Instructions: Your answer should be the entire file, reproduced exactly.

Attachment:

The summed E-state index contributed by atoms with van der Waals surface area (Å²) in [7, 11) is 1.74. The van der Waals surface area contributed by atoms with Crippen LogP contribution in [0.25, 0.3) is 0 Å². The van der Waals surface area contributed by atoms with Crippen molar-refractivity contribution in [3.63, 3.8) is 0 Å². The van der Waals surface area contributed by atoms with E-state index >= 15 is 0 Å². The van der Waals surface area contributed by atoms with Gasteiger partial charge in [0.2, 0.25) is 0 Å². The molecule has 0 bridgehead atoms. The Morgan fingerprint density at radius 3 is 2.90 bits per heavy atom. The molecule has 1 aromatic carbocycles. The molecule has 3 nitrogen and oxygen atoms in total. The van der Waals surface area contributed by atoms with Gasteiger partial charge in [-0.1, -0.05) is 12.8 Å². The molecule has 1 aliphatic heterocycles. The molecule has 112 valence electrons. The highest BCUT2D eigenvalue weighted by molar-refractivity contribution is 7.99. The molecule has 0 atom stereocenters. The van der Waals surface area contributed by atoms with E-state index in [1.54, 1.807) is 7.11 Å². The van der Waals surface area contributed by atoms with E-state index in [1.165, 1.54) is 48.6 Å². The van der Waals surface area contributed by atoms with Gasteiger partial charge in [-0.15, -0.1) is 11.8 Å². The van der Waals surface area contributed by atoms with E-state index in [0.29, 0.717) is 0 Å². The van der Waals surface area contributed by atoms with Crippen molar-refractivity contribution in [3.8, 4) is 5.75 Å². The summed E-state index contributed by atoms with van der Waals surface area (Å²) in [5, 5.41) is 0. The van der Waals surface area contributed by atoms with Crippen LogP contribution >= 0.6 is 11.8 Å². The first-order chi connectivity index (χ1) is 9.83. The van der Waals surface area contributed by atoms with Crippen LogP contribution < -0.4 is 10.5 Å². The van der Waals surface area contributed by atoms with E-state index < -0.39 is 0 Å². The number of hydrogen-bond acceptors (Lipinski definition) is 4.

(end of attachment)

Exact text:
The summed E-state index contributed by atoms with van der Waals surface area (Å²) in [7, 11) is 1.74. The van der Waals surface area contributed by atoms with Crippen LogP contribution in [0.25, 0.3) is 0 Å². The van der Waals surface area contributed by atoms with Crippen molar-refractivity contribution in [3.63, 3.8) is 0 Å². The van der Waals surface area contributed by atoms with E-state index >= 15 is 0 Å². The van der Waals surface area contributed by atoms with Gasteiger partial charge in [0.2, 0.25) is 0 Å². The molecule has 0 bridgehead atoms. The Morgan fingerprint density at radius 3 is 2.90 bits per heavy atom. The molecule has 1 aromatic carbocycles. The molecule has 3 nitrogen and oxygen atoms in total. The van der Waals surface area contributed by atoms with Gasteiger partial charge in [-0.1, -0.05) is 12.8 Å². The molecule has 1 aliphatic heterocycles. The molecule has 112 valence electrons. The highest BCUT2D eigenvalue weighted by molar-refractivity contribution is 7.99. The molecule has 0 atom stereocenters. The van der Waals surface area contributed by atoms with E-state index in [1.54, 1.807) is 7.11 Å². The van der Waals surface area contributed by atoms with E-state index in [1.165, 1.54) is 48.6 Å². The van der Waals surface area contributed by atoms with Gasteiger partial charge in [-0.15, -0.1) is 11.8 Å². The van der Waals surface area contributed by atoms with E-state index in [0.29, 0.717) is 0 Å². The van der Waals surface area contributed by atoms with Crippen molar-refractivity contribution in [3.8, 4) is 5.75 Å². The summed E-state index contributed by atoms with van der Waals surface area (Å²) in [5, 5.41) is 0. The van der Waals surface area contributed by atoms with Crippen LogP contribution >= 0.6 is 11.8 Å². The first-order chi connectivity index (χ1) is 9.83. The van der Waals surface area contributed by atoms with Crippen LogP contribution < -0.4 is 10.5 Å². The van der Waals surface area contributed by atoms with E-state index < -0.39 is 0 Å². The number of hydrogen-bond acceptors (Lipinski definition) is 4.